Monday, July 25, 2005

Full Circle

We have just returned from a week's holiday in the Department of Dordogne region, previously called Perigord. It is the third time we have made this trip since we came to France, and for good reason. It is, firstly, a very picturesque and largely unspoilt region of rolling hills, wide rivers and steep valley gorges cut into limestone. The hills are an attractive patchwork of dense woodland and small fields. To the British, it is an idyllic place, the golden-coloured limestone recalling Cotswold villages of Oxfordshire now unattainable after the house price rises in the UK during the last ten years. This helps to explain why the British have been purchasing houses in this region like crazy, to the extent that some people now refer to it as Dordogneshire.

The second reason for interest in the Dordogne, is its history. The place is studded with beautiful Chateaux, often perched on top of formidable defensive positions. Many of the Chateaux have interesting Medieval histories dating back to the period when England's Edward I was making inroads into the French territory of Perigord from his base in Aquitaine. Edward's legacy to the region includes the many bastide towns built on a formal design of defensive walls containing roads intersecting at 90 degrees around a central market square.

Another reason for Dordogne's popularity is the renowned culinary delights including truffles, cepes, foie gras and other poultry products. The towns of Perigreux and Sarlat are the culinary capitals, becoming rich from the trade in these desirable treats. Foie gras goose liver pate still sells at around £20 for a pound jar, even though the market seems somewhat flooded with the stuff.

The final major reason, and for me the most attractive, is the fabulous caves that can be visited, some of which are geological wonders, others of which contain the rare artistic vestiges of Palaeolithic man in the form of cave paintings. The most famous attraction is the Lascaux cave. The first time I remember seeing pictures of this cave was in a free weekly supplement of the Sunday Times called "One Million Years of Art", published in the 1970s. I remember cherishing this supplement that appeared week by week and built up into a thick pile of the most striking images I had ever encountered. The design was very simple: rows of pictures with a minimum of explanation underneath, something like an auctioneers catalogue. The reason for the simplicity, scope, boldness of choice and unconventionality of this publication was that it was, as I later found out, put together by Bruce Chatwin. The details are in the excellent biography of Chatwin by Nicholas Shakespeare.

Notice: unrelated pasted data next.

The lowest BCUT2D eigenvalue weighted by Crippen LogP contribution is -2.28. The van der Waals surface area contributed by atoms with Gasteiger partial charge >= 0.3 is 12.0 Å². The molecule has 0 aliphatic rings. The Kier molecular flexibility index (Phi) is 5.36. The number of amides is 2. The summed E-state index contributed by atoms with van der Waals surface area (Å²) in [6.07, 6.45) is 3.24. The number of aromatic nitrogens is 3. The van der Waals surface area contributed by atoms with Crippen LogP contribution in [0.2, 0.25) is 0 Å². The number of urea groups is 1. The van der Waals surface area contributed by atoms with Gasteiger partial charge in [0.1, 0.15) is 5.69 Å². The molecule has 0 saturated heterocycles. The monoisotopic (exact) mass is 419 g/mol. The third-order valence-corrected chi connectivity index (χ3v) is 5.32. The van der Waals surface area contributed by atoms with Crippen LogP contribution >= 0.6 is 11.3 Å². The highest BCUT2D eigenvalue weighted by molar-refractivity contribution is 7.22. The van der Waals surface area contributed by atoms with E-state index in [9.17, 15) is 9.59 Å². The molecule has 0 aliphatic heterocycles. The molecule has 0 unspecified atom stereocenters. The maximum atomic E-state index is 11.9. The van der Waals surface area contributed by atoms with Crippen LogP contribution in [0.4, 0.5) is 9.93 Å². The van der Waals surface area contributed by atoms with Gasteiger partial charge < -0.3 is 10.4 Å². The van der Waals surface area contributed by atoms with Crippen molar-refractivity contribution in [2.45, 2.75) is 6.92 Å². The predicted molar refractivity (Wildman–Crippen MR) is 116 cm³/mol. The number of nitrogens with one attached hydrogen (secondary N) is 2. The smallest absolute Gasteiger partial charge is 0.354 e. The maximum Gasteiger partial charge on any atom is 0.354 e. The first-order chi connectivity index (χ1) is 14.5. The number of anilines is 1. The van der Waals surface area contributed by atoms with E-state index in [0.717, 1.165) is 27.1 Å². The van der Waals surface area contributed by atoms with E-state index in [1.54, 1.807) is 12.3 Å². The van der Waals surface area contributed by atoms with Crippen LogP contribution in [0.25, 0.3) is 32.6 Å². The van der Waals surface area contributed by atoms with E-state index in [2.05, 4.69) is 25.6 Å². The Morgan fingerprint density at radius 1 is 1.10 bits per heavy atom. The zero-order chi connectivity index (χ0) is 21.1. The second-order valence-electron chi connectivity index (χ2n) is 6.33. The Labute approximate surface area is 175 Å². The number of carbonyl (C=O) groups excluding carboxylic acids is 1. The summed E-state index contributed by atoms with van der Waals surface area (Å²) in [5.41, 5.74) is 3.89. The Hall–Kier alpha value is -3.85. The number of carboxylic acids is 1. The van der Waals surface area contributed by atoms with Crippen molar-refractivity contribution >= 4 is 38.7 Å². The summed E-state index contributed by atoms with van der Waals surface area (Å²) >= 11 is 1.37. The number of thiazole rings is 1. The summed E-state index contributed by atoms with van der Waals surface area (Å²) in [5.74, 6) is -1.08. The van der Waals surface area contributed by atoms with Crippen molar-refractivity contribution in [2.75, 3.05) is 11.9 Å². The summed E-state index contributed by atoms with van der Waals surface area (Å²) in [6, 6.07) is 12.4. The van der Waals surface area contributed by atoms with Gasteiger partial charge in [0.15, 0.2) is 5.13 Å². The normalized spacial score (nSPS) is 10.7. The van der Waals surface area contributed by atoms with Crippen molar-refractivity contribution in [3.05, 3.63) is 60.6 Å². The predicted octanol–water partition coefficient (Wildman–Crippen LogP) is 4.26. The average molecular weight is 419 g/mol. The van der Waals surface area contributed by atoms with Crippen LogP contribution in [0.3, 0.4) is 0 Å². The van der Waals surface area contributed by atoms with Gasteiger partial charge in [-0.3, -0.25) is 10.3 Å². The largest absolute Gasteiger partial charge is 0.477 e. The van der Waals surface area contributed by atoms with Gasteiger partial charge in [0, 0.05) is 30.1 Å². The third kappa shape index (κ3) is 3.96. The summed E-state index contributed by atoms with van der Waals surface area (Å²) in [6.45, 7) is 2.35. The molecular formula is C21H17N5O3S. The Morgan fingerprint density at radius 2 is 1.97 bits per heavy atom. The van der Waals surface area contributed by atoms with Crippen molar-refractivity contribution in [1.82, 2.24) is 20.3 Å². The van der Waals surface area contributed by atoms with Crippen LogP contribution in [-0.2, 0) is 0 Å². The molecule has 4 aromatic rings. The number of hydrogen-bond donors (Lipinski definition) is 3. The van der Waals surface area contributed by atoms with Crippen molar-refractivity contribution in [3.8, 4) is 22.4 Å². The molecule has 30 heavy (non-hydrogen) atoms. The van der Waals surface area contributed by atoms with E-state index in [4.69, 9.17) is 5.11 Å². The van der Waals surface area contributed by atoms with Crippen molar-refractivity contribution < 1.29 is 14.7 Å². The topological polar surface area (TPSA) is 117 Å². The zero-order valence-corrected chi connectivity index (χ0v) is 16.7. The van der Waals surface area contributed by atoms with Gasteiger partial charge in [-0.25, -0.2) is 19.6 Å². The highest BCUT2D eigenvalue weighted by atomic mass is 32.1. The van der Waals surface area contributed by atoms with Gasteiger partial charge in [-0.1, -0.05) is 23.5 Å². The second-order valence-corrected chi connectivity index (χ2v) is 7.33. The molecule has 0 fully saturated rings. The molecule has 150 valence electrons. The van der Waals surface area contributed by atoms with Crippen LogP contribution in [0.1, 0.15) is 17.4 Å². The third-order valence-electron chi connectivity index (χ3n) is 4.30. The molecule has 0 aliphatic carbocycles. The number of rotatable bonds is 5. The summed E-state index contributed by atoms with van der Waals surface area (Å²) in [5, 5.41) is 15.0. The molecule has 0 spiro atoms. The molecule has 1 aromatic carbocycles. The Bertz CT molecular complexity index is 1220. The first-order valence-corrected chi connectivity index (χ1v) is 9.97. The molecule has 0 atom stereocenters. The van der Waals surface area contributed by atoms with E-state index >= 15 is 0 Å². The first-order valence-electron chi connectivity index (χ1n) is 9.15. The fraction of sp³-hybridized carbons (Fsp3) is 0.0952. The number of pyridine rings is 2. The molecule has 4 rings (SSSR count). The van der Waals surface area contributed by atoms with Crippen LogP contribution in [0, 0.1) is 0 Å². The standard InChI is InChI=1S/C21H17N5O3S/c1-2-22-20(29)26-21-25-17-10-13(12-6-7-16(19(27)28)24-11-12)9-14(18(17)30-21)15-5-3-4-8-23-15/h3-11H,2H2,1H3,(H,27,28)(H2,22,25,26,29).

I hardly need to describe Lascaux, as its paintings of horses and bisons running a stampede along the walls of the cave are well known. What can be added, however, is that the animal forms are inspired by the rock onto which they are painted. The paintings are not 2-dimensional, but 3-dimensional. The paintings are bringing to dynamic life the static rock forms that are already there. They are encouraging the rock to live. The cave painters, using ochre paints made from iron ore would have used lamps that burned animal fat and whose unsteady flames would have thrown dancing shadows that accentuated the form of the rock.

In his book "Lost Civilisations of the Stone Age", Richard Rudgley describes caves such as Lascaux as "natural cathedrals, distant ancestors of the passage-graves and burial mounds of the Neolithic period". He admits that the mythology surrounding such places is hazy which is why he uses the analogy of modern Autralian aboriginal myths to explain, for example, the origin of the reddend iron ore that makes ochre, thought by aborigines to be the dried blood of a mythic giant kangaroo. The same iron stains seep down into the rocks of the Dordogne, as if blood had been spilt across the surface of the land. Rudgley also points out that the paintings of Lascaux were probably not rare during the Palaeolithic, it is just that they were well preserved in this region where caves are abundant and many have remained forgotten by man ever since they were originally painted.

The other kind of cave we have visited in this region and in areas close by such as the Cevennes, are those where the excavation of enormous caverns and the formation of extraordinary curtains of stalactites and rock formations have created natural wonders. It is likely that Paleolithic man was familiar with some of these features, but unlikely that they ever saw the three great 'natural cathedrals' of the south-east: the Gouffre de Padirac, the Gouffre de Proumeyssac and the Aven Armand. These three caves all have very high, cavernous ceilings and are lined with thousands of stalactites which the guide will explain to you look like 'organ pipes' or stalagtites which the guide will say are known as 'the madonna and child' or 'the crucifixion'. When I type cathedral+cave into the Google search engine, I get 696,000 hits. Isn't it time somebody started asking why cathedrals look like caves, rather than always saying that caves look like cathedrals?

These caves, like Lascaux, were only discovered as recently as the twentieth century by the boom in speleological investigation that occurred in the first part of the century. By that time, Darwin had won his arguments on the evolution of man and modern life was starting to batter at the doors of the established church. People had started to wonder what was really down there, under the ground.